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Silent Crisis In Women's Health In New Zealand

There is currently a crisis in women's health in Aotearoa.

Every 48 hours a woman dies of ovarian cancer. That's more women, than our road toll. And yet the government spends $1 billion dollars a year trying to reduce the road toll, and most years nothing on awareness and research to reduce the death toll of our least survivable women's cancer.

Jane Ludemann, the founder of Cure Our Ovarian Cancer, and Tash Crosby of Talk Peach Gynaecological Foundation - want to know why. Both these women have been diagnosed with ovarian cancer.

Next week On Tuesday the 16th March @ 1.00pm they are presenting a petition with over 7000 signatures to parliament, calling for improvements in outcomes for ovarian cancer. Government steps will be covered in 180 white crosses to represent those lives lost this past year, a sobering sight for a “crisis in women's health”- Tash Crosby

A recent survey by Cure Our Ovarian Cancer found that 90% of women can not name a single symptom of ovarian cancer before their diagnosis and most experience significant difficulties in accessing the blood test and ultrasound required to find their cancer. "It's unbelievable that in this day and age women are still being told that the symptoms are 'in their head' or that they 'just need to lose weight' or 'eat more All Bran' - when in actual fact they have advanced cancer." - Jane @ Cure Our Ovarian Cancer

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Unlike Australia, New Zealand doesn't have any national guidelines to diagnose ovarian cancer. That means the approach from doctors can vary significantly. "One in five women receive a diagnosis within a month of seeing their doctor, so we know some doctors are doing an incredible job, but at the other end of the spectrum we also know that one in four women take a year or longer to be diagnosed, and those delays often cost them their life." - Tash @ Talk Peach.

Once diagnosed women face survival rates 5% worse than Australians who have access to more funded treatments and clinical trials. The survival rates for ovarian cancer are less than half that of breast and prostate cancer. A fact that is unlikely to improve unless we start funding research - say (Jane and Tash).

Kelly is a 38 year old working mother of two. She spent two years trying to get help from her GP because she had a constant feeling of fullness. Despite not being able to eat much she wasn't losing weight, her stomach was getting larger, she was tired and in pain. Her doctor suggested she had a possible personality disorder. In April 2020 her symptoms took her to the emergency department where a scan showed a 3 litre tumour. She was diagnosed with a rare ovarian cancer called mucinous adenocarcinoma.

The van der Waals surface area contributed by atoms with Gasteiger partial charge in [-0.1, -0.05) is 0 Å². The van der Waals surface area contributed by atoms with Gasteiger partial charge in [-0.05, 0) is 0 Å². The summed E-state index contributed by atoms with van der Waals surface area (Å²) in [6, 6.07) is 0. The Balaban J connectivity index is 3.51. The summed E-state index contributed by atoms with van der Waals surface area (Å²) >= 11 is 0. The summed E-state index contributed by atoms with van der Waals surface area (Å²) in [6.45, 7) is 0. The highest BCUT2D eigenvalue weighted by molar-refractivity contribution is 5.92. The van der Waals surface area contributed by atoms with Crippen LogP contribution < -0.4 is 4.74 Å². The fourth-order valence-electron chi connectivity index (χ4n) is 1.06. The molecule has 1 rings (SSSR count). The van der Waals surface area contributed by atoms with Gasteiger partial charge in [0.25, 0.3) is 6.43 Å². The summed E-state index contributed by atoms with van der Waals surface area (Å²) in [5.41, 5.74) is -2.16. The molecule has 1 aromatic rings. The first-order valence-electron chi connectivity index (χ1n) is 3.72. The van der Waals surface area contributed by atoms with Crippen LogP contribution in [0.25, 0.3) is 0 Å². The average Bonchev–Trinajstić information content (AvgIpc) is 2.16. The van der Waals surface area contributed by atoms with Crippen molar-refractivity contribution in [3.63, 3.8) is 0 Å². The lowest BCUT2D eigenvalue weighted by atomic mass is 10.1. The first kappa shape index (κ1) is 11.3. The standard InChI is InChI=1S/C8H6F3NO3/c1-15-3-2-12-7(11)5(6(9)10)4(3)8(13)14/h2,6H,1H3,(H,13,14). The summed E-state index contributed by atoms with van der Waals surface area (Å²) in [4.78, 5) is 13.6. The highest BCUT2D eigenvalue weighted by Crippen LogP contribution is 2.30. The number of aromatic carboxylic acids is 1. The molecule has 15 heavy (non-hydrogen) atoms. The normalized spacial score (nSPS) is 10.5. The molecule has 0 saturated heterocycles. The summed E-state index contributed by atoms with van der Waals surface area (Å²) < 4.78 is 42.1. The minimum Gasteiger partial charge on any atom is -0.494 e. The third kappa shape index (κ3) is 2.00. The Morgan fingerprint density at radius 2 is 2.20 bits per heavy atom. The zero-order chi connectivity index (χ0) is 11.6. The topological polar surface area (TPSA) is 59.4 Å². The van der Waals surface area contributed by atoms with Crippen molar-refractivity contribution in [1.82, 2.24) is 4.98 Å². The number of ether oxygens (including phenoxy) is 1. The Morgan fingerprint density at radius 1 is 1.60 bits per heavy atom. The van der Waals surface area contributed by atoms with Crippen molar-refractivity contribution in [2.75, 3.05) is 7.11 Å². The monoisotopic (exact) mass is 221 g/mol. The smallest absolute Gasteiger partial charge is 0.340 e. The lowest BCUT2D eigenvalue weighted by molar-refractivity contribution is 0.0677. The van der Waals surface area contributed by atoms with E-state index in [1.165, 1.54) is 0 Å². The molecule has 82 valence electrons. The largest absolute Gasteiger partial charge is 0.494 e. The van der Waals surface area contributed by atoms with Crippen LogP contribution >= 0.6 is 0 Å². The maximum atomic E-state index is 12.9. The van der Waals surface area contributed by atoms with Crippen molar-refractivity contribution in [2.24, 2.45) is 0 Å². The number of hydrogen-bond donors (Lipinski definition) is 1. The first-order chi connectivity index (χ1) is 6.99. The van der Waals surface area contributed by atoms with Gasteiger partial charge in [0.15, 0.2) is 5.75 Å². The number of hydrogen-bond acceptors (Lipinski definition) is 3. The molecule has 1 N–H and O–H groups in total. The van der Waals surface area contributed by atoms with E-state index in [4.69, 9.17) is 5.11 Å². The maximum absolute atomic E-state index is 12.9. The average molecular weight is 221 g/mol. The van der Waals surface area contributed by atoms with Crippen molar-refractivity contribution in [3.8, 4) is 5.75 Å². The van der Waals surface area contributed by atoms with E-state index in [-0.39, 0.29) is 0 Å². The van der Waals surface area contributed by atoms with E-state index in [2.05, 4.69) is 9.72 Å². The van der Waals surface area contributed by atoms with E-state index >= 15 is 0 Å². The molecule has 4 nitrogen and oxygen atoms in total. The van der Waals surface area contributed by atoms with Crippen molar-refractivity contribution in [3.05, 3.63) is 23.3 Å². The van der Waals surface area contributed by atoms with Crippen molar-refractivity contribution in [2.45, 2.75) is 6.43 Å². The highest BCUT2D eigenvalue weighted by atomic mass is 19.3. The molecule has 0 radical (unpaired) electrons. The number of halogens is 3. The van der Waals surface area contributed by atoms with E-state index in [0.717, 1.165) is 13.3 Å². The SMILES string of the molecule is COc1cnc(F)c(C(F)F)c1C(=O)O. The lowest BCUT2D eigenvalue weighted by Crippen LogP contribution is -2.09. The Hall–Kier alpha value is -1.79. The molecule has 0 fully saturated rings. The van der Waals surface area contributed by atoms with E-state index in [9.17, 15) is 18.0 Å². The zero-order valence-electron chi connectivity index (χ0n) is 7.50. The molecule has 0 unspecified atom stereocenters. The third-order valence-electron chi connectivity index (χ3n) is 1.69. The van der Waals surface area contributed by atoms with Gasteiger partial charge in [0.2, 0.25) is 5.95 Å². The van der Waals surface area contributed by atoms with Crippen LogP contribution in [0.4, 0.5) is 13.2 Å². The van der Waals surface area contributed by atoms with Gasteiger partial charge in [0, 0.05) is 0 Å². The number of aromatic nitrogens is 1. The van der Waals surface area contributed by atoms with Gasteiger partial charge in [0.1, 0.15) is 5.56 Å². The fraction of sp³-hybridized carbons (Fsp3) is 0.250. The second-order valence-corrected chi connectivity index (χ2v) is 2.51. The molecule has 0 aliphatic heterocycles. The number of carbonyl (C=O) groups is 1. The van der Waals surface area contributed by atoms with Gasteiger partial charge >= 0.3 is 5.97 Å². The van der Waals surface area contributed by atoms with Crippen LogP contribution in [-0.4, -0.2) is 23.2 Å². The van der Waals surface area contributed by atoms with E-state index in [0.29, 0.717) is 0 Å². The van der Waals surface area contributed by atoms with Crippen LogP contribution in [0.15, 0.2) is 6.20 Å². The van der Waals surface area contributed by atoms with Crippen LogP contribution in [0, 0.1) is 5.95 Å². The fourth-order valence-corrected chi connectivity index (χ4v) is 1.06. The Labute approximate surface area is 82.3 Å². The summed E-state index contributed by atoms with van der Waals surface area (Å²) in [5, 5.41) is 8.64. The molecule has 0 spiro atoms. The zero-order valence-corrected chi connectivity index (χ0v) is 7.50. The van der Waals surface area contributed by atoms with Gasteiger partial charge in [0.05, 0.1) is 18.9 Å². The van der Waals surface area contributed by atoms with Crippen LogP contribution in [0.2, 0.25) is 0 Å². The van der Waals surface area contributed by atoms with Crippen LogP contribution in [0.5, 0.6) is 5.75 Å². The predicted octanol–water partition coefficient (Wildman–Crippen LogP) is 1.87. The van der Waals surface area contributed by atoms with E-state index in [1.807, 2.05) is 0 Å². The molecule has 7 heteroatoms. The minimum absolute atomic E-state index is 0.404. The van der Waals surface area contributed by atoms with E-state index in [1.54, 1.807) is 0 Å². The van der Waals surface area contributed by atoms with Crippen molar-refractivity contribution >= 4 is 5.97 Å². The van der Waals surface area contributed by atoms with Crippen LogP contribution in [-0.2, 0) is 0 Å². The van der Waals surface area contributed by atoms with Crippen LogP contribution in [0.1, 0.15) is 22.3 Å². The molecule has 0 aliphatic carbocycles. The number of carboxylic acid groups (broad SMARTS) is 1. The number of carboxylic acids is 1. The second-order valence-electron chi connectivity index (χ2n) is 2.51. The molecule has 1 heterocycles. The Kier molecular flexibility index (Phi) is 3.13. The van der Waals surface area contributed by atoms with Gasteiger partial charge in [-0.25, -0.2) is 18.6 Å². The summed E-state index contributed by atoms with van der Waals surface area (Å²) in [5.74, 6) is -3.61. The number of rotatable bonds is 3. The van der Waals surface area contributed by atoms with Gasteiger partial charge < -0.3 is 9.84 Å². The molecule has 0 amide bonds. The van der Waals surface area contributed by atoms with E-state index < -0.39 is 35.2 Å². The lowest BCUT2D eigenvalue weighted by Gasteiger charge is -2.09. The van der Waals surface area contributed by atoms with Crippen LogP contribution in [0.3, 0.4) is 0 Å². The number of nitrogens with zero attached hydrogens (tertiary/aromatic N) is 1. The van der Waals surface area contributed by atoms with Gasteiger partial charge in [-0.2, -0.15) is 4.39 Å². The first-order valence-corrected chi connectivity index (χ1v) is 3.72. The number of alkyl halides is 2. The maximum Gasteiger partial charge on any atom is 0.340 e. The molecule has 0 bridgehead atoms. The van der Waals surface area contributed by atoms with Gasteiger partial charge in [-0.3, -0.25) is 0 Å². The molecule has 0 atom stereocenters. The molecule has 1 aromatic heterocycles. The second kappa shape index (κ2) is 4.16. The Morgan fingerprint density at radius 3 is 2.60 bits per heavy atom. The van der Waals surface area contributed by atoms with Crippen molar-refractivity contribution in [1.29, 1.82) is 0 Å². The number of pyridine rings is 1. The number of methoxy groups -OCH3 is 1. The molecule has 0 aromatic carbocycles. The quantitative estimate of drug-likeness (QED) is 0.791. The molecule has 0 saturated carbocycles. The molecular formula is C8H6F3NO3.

The stress of her difficult diagnosis led to a mental breakdown "I felt I was damaged goods – a 39 year old who couldn’t have more children, who had cancer and was still fatigued and I felt like I took ages to recover. I mapped out my suicide, dying was all I ever thought about... – no one quite gets the stress of a cancer diagnosis and its life-long effects."

"We can not understand how this important area of women's health has been ignored for so long. The current situation is unconscionable. We urge the government to take urgent action to reduce unnecessary deaths from ovarian cancer." (Tash @ Talk Peach) )

Quick ovarian cancer facts:

Every 48 hours one New Zealander dies from ovarian cancer. Maori and Pasifika women experience higher incidence and mortality of ovarian cancer.

Ovarian cancer is the fifth most common cause of female cancer death and the least survivable women’s cancer - survival rates are less than half that of breast and prostate cancer

Symptoms can include bloating, eating less and feeling fuller, abdominal/pelvic/back pain, needing to pee more or urgently, change in bowel habits, fatigue, indigestion, painful sex, unexplained weight change, menstrual iregularities

Many women mistakenly believe a cervical smear tests for ovarian cancer

More women die of ovarian cancer than the road toll - yet the government funds $1 billion a year to reduce the road toll and nothing to reduce deaths from ovarian cancer, a travesty in the protection of our countries wahine.

On Tuesday 16th of March tash Crosby and Jane Ludemann will present their petition to Government to action change, “Women's day is everyday NOT just once a year”- Tash Crosby

The petition

The charities involved in the delivery of this petition

‘Cure Our Ovarian Cancer’: and ‘Talk Peach Gynaecological Cancer Foundation’

The website created that clearly states our aims- This umbrella website has been put together for both of our charities to join for action at a government level (here you will find more info on the petition and sobering personal stories)

Instagram accounts @talk_peach @cureourovariancancer

Talk Peach Ovarian Cancer Video Campaign Featuring Survivors and Actress Jodie Rimmer


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